And on it goes: he was a cynic, he was a Christian, he was a neo-pagan biding his time before he murdered all the Christians, he was a god, he was an atheist…stahp. When I used to argue with my fellow students on the anonymous Internet forums at university in the mid-2000s I rather glibly said, “Hitler was a Christian”. Then I did a bit more research and felt rather foolish, the matter was clearly complex—perhaps only knowledge of the archival material (in German, professor of Hitler Studies) could unravel anything like the truth. For fifteen years or so, I moved my position to “unsure”—the old Socratic, “All I can admit is that I know nothing as regards this matter.”
However, the other day I realised that it is all simple—and I was right first time, Hitler was a Christian. How did I reach this conclusion? Simple: Hitler was above all a Wagnerian—this was what he loved most in the world. Wagner was a Christian; ergo, Hitler was a Christian. Now, of course, Wagner’s Christianity was very much its own thing—with a strong inflection from Schopenhauer and Buddhism—yet Christian it undoubtedly was. Further, Wagner dramatised the Grail legend in Parsifal: the Grail is an ancient, ancient Hyperborean legend that was Christianised—ergo, Hitler was a pago-Christian. I put “pagan” first in this compound word because the Grail was a pre-Christian legend that was Christianised—in fact, you could say that is Europe in a nutshell “a pagan legend that was Christianised”.
“But Hitler killed Polish priests/Seventh-Day Adventists/the White Rose Group!” Yes, yet Christian monarchs have killed Christians for centuries—whether or not Hitler killed other people who professed Christianity, whether or not he was justified in his actions when he did so, has no bearing on whether or not he professed Christianity. The Seventh-Day Adventists may equally have argued the Catholic priests Hitler killed were not “real Christians”—even if they, unlike Hitler, would never use the state to persecute them. However, as truth-seekers, we cannot say that Catholics, Seventh-Day Adventists, and Hitler do not profess Christianity whether or not we feel they are good Christians or not. So Hitler was a Christian (sub-type Wagnerian, pago-Christian). Case closed—and perhaps atheists will celebrate at that.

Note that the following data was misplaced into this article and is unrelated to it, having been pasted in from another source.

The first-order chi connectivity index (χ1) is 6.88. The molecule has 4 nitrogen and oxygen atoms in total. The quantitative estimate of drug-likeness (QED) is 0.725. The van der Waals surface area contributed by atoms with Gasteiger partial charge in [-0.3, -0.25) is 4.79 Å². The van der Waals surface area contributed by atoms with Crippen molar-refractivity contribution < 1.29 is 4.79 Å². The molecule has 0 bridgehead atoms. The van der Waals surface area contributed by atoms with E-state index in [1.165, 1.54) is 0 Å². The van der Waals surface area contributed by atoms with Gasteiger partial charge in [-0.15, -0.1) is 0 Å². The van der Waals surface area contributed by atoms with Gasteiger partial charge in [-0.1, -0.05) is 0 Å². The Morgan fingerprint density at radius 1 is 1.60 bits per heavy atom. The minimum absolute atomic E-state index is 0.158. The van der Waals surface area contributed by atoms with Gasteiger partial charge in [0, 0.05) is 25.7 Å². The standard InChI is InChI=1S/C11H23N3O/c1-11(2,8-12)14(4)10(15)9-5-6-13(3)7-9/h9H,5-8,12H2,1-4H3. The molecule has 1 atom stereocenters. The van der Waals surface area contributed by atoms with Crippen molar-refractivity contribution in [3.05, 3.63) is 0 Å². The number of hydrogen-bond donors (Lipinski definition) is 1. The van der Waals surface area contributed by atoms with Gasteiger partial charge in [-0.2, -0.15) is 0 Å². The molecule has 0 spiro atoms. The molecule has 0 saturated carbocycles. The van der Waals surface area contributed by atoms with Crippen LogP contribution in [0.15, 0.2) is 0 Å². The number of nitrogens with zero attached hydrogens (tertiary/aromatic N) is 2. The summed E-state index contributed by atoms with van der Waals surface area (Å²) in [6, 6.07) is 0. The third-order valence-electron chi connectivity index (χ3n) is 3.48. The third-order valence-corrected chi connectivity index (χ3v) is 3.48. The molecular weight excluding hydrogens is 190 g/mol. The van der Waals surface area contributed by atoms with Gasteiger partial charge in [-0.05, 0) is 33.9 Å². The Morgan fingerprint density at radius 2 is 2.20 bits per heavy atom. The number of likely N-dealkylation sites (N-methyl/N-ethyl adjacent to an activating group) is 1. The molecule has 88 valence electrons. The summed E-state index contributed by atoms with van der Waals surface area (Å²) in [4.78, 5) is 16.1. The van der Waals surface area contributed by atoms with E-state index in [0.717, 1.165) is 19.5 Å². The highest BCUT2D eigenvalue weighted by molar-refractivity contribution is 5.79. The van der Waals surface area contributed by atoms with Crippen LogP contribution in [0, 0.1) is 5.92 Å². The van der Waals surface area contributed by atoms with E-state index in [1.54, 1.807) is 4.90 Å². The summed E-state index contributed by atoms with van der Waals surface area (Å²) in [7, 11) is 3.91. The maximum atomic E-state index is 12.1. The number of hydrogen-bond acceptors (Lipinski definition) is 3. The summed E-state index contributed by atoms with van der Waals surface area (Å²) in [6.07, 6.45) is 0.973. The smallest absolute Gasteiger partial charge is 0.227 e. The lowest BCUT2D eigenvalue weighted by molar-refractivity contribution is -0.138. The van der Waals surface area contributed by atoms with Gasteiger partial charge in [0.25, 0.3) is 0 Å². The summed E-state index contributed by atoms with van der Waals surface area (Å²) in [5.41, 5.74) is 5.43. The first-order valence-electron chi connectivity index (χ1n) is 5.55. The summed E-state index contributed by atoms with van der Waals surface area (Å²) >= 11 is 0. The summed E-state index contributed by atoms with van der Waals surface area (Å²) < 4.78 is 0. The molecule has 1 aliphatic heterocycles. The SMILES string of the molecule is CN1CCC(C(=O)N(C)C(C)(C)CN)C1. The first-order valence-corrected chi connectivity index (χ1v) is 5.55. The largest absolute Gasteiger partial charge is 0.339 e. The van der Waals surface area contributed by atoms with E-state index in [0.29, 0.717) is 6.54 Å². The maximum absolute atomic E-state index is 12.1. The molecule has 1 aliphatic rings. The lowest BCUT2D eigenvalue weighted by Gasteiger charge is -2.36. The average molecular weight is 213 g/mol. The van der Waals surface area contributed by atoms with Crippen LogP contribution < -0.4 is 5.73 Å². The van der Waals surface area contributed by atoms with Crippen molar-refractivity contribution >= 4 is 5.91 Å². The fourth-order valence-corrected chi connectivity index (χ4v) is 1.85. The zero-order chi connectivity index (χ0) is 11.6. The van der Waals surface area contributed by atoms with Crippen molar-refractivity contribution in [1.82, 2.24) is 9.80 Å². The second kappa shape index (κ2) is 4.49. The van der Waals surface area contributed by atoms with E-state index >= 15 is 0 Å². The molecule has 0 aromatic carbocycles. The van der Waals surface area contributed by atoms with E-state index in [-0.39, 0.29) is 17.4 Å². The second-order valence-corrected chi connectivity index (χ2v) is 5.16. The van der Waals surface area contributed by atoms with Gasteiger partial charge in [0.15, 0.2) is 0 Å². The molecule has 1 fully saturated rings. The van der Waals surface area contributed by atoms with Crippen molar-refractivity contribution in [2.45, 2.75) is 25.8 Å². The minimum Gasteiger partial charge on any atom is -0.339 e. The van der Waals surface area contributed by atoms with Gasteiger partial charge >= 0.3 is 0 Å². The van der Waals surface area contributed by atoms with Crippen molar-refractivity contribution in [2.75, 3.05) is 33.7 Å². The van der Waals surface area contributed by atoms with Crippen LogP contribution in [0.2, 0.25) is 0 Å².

Addendum: Stalin was definitely not a Christian. What about Churchill and FDR? Given that post-war progressivism has extirpated Christianity, even persecutes Christians (“bake the cake”) relative to other religions, we must confess these men professed Christianity albeit weakly; nor were they pagans. Given that under Hitler Wagnerian Christianity would be at the heart of Europe, whereas in Europe today Christianity has been extirpated, this leaves us with the conclusion that Hitler was Europe’s last—save Francisco Franco—Christian king. The repugnant conclusion: in World War II there was only one force that stood for Christianity and Europe—the Third Reich, the Axis (perhaps the axis mundi that is the bridge between Heaven and Earth).